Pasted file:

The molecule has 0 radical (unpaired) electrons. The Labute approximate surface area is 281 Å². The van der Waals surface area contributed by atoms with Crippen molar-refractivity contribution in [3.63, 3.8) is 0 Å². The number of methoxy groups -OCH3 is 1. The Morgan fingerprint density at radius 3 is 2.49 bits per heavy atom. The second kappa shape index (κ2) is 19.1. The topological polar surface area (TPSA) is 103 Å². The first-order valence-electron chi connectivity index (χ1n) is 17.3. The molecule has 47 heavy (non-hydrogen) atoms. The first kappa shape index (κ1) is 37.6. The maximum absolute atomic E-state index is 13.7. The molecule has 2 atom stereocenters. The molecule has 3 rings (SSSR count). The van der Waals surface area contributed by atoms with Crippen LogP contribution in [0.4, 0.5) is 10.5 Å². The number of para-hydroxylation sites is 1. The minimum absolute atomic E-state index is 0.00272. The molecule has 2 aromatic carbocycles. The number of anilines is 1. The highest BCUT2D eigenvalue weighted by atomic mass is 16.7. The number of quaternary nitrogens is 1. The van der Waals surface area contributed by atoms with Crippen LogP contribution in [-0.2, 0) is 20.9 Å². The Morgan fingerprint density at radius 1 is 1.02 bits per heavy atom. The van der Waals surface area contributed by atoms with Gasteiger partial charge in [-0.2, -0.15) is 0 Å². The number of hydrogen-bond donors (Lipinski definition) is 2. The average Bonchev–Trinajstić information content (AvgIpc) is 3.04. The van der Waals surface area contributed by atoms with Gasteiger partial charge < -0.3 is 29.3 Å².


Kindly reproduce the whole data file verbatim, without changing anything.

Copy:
The molecule has 0 radical (unpaired) electrons. The Labute approximate surface area is 281 Å². The van der Waals surface area contributed by atoms with Crippen molar-refractivity contribution in [3.63, 3.8) is 0 Å². The number of methoxy groups -OCH3 is 1. The Morgan fingerprint density at radius 3 is 2.49 bits per heavy atom. The second kappa shape index (κ2) is 19.1. The topological polar surface area (TPSA) is 103 Å². The first-order valence-electron chi connectivity index (χ1n) is 17.3. The molecule has 47 heavy (non-hydrogen) atoms. The first kappa shape index (κ1) is 37.6. The maximum absolute atomic E-state index is 13.7. The molecule has 2 atom stereocenters. The molecule has 3 rings (SSSR count). The van der Waals surface area contributed by atoms with Crippen LogP contribution in [0.4, 0.5) is 10.5 Å². The number of para-hydroxylation sites is 1. The minimum absolute atomic E-state index is 0.00272. The molecule has 2 aromatic carbocycles. The number of anilines is 1. The highest BCUT2D eigenvalue weighted by atomic mass is 16.7. The number of quaternary nitrogens is 1. The van der Waals surface area contributed by atoms with Crippen LogP contribution in [-0.2, 0) is 20.9 Å². The Morgan fingerprint density at radius 1 is 1.02 bits per heavy atom. The van der Waals surface area contributed by atoms with Gasteiger partial charge in [-0.2, -0.15) is 0 Å². The number of hydrogen-bond donors (Lipinski definition) is 2. The average Bonchev–Trinajstić information content (AvgIpc) is 3.04. The van der Waals surface area contributed by atoms with Gasteiger partial charge < -0.3 is 29.3 Å².